Malbec and cleared red currant wine

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horsekey

(Sorry for the hasty photo.  You can see the edge of a jar of tahini, and my blender features almost as prominently as the wines.)

Finally we’ve drunk something I helped make!  Last night, we had dinner at Jen’s and I brought a bottle of the Horse-Key Malbec that Kim and I made in our first wine-making class back in February at Wine and Whey.  It’s a kit wine, which is why we could drink it so early, and we weren’t exactly on our own when we made it– W&W’s Katrina taught, and there were 4 other women in the class.  Still, we did help to make it, and Kim designed our excellent tags.  (Horse-Key is the name of a club we made up when we were very small.  We liked horses and were latchkey kids.  She was Arabian Anderson, I was Foal Frank, Kirsten was Pony Logan, and Jen somehow missed out on the whole thing.)  I love how the key has a kind of horse shape.

Anyway, so the wine itself was quite nice.  It wasn’t quite as deep and complex as a Malbec from a commercial concern, but I suppose that’s kind of the deal with kit wines.  You can have success but you probably any international competitions.  I think a lot of serious kit wine-makers also customize their brews, sort of like adding chocolate chips to a boxed cake mix.  But I, of course, don’t use boxed cake mixes, and my default setting is making things from scratch (food and drink, anyway; maybe not bookshelves) so I’m not likely to continue with the kits.  I already feel a little like I’m cheating because I’m planning to make my beers with malt concentrate instead of from whole grains, and like the wine I made from frozen blueberries somehow counts less.  This is all quite silly because I wouldn’t feel that way about anyone else’s attempts, but there you are.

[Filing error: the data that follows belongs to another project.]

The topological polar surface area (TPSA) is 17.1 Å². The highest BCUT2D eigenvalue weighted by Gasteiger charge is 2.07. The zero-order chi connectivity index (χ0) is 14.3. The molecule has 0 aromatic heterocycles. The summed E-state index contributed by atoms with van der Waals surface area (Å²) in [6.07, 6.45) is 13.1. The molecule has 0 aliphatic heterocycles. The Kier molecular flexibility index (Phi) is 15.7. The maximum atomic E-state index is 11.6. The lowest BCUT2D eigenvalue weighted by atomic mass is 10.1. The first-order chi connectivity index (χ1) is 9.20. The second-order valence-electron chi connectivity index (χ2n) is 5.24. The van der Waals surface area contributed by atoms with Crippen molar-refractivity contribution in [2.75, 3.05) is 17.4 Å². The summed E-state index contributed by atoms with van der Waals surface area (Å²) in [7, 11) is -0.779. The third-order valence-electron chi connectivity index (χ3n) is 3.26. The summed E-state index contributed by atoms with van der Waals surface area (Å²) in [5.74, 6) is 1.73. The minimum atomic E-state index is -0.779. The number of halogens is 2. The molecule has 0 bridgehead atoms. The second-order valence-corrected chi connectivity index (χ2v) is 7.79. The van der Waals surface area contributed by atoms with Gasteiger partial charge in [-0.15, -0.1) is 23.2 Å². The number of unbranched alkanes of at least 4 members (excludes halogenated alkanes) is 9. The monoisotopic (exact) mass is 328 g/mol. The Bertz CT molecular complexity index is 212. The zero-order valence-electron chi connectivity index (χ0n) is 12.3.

The other important piece to this hasty photo (the blender is new, if that matters) is the lovely  cleared overflow of the red currant wine.  I think I might want to rack these, but how does one rack mason jars?  I might try the very sophisticated method of pouring.  Mostly I am pleased by the color, and by the fact that these two smaller containers cleared so quickly.  The wine still tastes quite rough and tart, but I’m hopeful that that means it will age itself into a nice crisp rosé.

I’ve been reading Ben’s Adventures in Wine-Making (there’s a book as well as the excellent blog), and Ben does a Christmas Tutti-Fruti every year, which I think is brilliant.  I will begin collecting extra fruit in the freezer, and am excited to have a potential new tradition for the holiday.  I already have a little over 5 oz. of red currants, but since I now have something to do with them besides vague thoughts of jam and pie, I will harvest more soon.  I saw some cherries in a yard recently while walking the dogs, too, so I might see if I can get up the courage to ask those folks if I can harvest some.  I’m sure I also saw a mulberry tree on a recent dog walk, but for the life of me I can’t remember where.  So at this point, I am reasonably confident my Christmas Tutti-Fruit will have red currants and raspberries, which potentially makes it a mere Bi-Fruti, but we shall see.